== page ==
"Recently where were reports in the case of a cryo patient ( CI-81) that unqualified blue-collar workers performed medical procedure (perfusion) causing to a cryo patient serious damages of overpressurization (and possibly embolism), along with a failure to use heparin."
I have not reviewed this case report carefully - so, I can't comment on the specifics. One problem with these kinds of case reports is that they do not provide the kind of documentation needed to be definitive; no central venous pressure or cm of fall from the groin wound to the venous reservoir, no details of the circuit, no photographs or videography and so on. These deficiencies in and of themselves should be cause for concern.
I would also note that the remarks quoted above contain what I know to be an incorrect statement, namely that 'unqualified blue-collar workers' performed the procedure. I have met and am familiar with the CVs of all of the personnel who were on that case and none of them can be characterized as blue collar workers. Blue collar workers are 'wage earners whose jobs are performed in work clothes and often involve manual labor.' I don't dispute that that they were very likely not qualified to carry out the procedure, but they are not blue collar workers.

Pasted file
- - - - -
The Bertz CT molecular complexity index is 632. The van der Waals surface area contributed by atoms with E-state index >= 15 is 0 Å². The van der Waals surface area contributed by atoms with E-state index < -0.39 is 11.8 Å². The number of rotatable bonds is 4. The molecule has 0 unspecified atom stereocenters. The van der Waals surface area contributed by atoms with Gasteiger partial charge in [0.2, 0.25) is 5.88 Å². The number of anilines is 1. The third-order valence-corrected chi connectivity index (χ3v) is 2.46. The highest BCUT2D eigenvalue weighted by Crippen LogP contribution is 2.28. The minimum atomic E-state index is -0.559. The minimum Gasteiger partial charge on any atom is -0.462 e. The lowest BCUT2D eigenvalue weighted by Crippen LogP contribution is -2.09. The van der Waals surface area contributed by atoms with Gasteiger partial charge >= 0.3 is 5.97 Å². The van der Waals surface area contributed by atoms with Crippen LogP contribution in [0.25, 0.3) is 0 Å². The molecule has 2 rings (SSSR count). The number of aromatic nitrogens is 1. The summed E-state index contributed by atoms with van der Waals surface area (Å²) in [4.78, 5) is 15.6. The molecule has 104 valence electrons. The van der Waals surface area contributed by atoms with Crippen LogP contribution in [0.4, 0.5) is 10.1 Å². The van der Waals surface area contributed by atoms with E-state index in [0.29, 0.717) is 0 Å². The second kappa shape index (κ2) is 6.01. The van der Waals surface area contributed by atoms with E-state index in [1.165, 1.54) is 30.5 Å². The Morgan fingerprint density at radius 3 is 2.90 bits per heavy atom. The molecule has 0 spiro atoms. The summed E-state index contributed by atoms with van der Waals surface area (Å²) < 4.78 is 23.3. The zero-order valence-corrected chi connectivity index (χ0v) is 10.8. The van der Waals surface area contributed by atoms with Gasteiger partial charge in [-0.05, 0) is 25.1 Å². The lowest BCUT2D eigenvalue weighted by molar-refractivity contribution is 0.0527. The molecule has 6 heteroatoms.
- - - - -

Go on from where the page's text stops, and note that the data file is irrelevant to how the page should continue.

The problems with the quoted material above are that an opinion based on Ms. Maxim's interpretation of the case report is presented as a fact. This is all too common on Cold Filter as is the use of inaccurate or deceptive characterizations such as describing the (then) SA personnel as blue collar workers. The problem with these kinds of sloppy or outright false remarks is that they degrade or even destroy the credibility of the legitimate criticisms that appear here. There is no shortage of technical gaffes and plain bad treatment of members and patients in cryonics; particularly recently at Alcor. So, why gild the lily or make up bad acts out of whole cloth?
As someone else remarked to me recently, 'On CF, if you repeat an opinion as a fact often enough it becomes both a fact and a part of history.' In looking over some of the threads here I have to concur. And, that's a pity, because mixed in with the wild speculation and outright falsehoods are legitimate issues of enormous importance that will likely go unaddressed.
Sometimes I know the back story where elaborate conspiracy schemes or accusations of cover-up are put forward here and I have to shake my head and laugh. Mostly, the reality is that simple stupidity or indifference is the cause of seemingly sinister events. If there were serious errors made in this CI case it would be amazing to me if anyone still employed at SA was going to acknowledge them. In fact, based on my experiences there in 2006, I'd be surprised if the personnel who performed the procedure would have any way of knowing (in many instances) what constituted a serious error let alone that it had occurred.